Utrecht city has an active cultural life. There are several theatres, the classical music centre Vredenburg, the rock club Tivoli, several cinemas including three arthouse cinemas. There are also many galleries selling art, and a fair number of museums (listed below). To involve a broad layer of the population into culture, Utrecht regularly organizes cultural Sundays, in which several organizations offer free admission around a changing theme. Utrecht also houses one of the landmarks of modern architecture, the 1924 Rietveld Schröder House, which is listed on UNESCO’s world heritage sites.

Museums

  • Aboriginal Art Museum
  • Centraal Museum (arts and municipal history)
  • Museum Catharijneconvent (history of Christian culture and arts in the Netherlands)
  • National museum ‘From musical clock to street organ’ (mechanical musical instruments)
  • Railroad Museum (history of Dutch railroad)
  • University museum (see Utrecht University)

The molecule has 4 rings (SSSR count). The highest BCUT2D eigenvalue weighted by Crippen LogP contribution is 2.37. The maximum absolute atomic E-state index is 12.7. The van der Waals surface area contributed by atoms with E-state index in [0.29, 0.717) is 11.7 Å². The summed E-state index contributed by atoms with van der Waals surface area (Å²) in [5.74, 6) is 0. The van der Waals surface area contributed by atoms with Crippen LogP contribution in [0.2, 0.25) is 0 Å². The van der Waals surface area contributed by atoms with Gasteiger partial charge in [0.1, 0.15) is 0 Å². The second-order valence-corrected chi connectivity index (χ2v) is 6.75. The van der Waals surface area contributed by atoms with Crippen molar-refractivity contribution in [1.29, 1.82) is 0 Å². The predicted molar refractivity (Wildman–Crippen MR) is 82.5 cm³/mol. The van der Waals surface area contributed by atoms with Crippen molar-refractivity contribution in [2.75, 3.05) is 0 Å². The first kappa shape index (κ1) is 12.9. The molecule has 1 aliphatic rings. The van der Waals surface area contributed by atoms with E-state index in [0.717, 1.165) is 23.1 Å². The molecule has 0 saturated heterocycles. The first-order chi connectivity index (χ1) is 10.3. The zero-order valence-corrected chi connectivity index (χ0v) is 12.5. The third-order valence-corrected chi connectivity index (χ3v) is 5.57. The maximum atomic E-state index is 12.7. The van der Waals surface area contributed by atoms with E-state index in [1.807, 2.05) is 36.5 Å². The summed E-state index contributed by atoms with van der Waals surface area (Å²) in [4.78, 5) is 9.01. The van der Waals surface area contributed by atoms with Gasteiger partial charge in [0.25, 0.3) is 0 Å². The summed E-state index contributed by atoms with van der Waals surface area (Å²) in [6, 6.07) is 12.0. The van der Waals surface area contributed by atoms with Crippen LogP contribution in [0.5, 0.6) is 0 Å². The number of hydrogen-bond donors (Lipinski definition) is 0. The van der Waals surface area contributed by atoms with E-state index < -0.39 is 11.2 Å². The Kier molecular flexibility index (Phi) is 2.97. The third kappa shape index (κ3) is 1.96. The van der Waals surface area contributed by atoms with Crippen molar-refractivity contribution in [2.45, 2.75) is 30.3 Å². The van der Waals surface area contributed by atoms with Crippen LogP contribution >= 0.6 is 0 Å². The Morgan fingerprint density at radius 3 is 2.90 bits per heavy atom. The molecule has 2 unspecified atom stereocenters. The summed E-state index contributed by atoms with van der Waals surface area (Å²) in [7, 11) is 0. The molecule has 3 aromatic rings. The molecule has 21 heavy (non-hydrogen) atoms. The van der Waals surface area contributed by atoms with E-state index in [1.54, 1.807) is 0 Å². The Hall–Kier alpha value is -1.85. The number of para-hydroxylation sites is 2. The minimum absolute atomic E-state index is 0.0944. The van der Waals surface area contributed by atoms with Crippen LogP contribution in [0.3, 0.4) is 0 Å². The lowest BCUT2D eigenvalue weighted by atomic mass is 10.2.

• Volksbuurtmuseum Wijk C

Famous people from Utrecht

  • Pope Adrian VI – head of the Catholic Church
  • Anton Reinhard Falck – politician and lawyer
  • Trijn van Leemput – local heroine of the Eighty Years’ War
  • C.H.D. Buys Ballot – meteorologist, Buys Ballot law
  • Gerard ’t Hooft – Nobel prize in Physics 1999
  • Hubert De Blanck – pianist, composer, founder of the Cuban National Conservatory Of Music
  • Dick Bruna – writer, illustrator (Miffy)
  • Theo van Doesburg – painter, artist (De Stijl movement)
  • Sylvia Kristel – actress and model
  • Hendrick de Keyser – architect and sculptor
  • Gerrit Rietveld – designer, architect (De Stijl movement)
  • Wim Sonneveld – comedian, singer
  • Fred Kaps – magician, illusionist
  • Fedde le Grand – musician (Put Your Hands Up 4 Detroit)
  • Johan Aantjes – water polo player and coach
  • Tessa Appeldoorn – rower
  • Marco van Basten – football player and coach
  • Jacques Brinkman – field hockey player
  • Marieke van Drogenbroek – rower
  • Anton Geesink – judo champion